• Strings I use medium or heavy gauge Tomastic Dominants for a good strong tone. Sadly, Tomastics cost about 30 a set, but cheap strings are worse than cheap rosin. I believe there are other sets that are as good, but they seem to be even more expensive. You may console yourself with the thought that people have different views about old and new strings: most players prefer the sound of new strings, but there are others who prefer an older set. A big disadvantage of old strings is that they wear out and can snap at an important moment. On average, I suppose I buy a set or two a year.

  • Ornamentation Ornamentation can bamboozle you, and it isn't by any means essential - and it's definitely not as important as finding a lilt in your playing that makes people lift their feet. However, you will come across players who routinely play chords and turns to spice up their playing. If these interest you, I feel fairly confident in saying that they will usually be happy to show you how they do it! If there is enough demand, I would be happy to put up some notes about ornamentation as I've found it in English fiddle playing.

  • Ear playing Start with nursery rhymes, Happy Birthday to You, Christmas carols, pop songs and anything else that may be very familiar and very familiar to you, and work up from there. It helps in lots of ways to learn to read music as well, but it isn't essential - and don't believe the story that reading the dots will actually prevent you from being able to play by ear.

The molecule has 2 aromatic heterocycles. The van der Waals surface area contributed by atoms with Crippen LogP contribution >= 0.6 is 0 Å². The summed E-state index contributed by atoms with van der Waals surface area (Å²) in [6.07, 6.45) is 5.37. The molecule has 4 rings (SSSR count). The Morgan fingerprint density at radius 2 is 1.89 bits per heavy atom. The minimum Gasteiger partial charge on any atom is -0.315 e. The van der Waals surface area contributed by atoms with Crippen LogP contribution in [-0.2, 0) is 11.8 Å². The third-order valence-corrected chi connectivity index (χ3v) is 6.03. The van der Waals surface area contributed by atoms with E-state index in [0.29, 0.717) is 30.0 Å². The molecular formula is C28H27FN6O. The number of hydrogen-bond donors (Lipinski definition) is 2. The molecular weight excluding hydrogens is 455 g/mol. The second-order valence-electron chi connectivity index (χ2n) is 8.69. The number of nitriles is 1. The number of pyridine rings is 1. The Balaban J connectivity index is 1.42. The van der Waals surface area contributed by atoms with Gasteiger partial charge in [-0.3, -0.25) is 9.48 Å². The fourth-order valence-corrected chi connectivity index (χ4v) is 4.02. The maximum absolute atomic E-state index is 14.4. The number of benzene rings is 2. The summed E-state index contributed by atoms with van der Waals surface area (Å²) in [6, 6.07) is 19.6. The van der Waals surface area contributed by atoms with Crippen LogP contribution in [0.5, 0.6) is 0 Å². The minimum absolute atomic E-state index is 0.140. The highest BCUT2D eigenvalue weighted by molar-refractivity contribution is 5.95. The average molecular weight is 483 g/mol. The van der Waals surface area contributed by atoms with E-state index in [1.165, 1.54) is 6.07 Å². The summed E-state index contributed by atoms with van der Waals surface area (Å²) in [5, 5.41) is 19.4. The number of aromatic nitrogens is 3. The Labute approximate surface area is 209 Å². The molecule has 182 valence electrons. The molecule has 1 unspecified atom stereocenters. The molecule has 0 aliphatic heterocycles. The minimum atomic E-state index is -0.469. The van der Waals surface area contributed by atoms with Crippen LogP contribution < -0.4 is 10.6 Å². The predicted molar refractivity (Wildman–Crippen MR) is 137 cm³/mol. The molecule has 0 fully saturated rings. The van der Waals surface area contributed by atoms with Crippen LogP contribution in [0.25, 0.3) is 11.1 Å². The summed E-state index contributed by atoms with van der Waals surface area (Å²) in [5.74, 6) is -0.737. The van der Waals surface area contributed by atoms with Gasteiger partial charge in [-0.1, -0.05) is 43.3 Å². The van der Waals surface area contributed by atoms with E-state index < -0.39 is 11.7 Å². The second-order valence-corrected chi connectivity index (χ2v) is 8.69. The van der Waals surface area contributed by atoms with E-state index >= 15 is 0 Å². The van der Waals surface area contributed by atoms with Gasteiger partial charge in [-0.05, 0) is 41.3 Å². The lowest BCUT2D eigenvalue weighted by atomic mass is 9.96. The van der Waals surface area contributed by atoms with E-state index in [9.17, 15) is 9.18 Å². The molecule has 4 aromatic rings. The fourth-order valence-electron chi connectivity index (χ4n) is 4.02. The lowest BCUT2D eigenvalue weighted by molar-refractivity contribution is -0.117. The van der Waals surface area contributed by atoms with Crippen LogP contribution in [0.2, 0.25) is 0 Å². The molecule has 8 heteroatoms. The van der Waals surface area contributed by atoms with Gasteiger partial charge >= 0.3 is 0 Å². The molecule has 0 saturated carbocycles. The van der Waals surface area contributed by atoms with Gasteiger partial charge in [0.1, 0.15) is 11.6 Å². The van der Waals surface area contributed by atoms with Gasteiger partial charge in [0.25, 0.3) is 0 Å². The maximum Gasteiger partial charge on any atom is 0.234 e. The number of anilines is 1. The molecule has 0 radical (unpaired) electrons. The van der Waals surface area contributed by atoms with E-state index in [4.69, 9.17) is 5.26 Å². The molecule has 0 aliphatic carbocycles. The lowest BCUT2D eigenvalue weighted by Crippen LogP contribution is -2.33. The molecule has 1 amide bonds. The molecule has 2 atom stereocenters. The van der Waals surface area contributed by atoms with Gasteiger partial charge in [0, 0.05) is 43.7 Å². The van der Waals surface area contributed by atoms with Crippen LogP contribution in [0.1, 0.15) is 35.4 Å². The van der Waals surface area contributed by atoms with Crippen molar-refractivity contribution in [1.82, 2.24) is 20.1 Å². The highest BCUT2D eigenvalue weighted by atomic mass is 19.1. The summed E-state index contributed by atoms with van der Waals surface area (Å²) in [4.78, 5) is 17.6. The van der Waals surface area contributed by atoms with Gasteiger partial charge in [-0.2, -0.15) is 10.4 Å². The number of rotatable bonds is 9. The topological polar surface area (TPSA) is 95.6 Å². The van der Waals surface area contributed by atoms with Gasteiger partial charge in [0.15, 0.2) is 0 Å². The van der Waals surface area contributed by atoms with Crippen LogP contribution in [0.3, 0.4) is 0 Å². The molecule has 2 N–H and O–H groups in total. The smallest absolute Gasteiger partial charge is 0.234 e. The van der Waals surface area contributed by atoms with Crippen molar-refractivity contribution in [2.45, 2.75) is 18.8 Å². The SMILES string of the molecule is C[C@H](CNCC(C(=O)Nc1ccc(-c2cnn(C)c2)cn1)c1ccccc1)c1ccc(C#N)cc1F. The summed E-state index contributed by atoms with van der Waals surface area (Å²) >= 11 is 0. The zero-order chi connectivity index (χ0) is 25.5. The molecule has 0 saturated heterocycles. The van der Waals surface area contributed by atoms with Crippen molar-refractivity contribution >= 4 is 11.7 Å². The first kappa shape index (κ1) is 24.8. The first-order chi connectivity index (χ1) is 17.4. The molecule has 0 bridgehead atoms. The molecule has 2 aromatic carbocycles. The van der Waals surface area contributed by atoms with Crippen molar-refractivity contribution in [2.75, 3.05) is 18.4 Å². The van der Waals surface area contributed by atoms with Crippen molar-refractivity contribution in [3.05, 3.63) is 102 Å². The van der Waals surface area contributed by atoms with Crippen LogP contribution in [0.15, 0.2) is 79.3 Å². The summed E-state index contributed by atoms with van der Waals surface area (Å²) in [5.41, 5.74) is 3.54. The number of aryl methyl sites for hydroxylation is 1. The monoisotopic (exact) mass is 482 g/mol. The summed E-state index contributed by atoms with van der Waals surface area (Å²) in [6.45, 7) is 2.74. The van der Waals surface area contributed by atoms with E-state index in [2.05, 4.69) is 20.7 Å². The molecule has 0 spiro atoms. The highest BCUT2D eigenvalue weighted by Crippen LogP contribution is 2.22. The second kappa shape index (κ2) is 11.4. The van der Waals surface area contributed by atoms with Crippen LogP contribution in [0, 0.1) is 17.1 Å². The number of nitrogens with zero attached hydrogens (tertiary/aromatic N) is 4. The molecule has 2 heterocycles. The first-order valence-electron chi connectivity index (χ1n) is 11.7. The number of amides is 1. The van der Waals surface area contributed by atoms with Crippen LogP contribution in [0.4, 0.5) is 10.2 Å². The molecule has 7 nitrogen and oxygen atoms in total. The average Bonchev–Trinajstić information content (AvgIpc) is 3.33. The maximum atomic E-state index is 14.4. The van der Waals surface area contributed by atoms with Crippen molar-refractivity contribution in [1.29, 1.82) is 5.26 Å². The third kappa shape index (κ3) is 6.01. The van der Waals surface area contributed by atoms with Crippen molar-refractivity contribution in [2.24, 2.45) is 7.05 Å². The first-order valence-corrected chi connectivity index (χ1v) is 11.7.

• Sessions I've included a few notes on sessions because newcomers sometimes misunderstand them. There's no need to be shy in a session, but do try to be sensitive: don't try to start more than your fair share of tunes, and look out for signs of a tacit understanding of whose turn it is to play. Also, be aware that while a stranger who plays a few tunes from a different repertoire from the rest of the session will be appreciated, sessions can be killed by someone who insists on playing a lot of material that is either unfamiliar or over-familiar.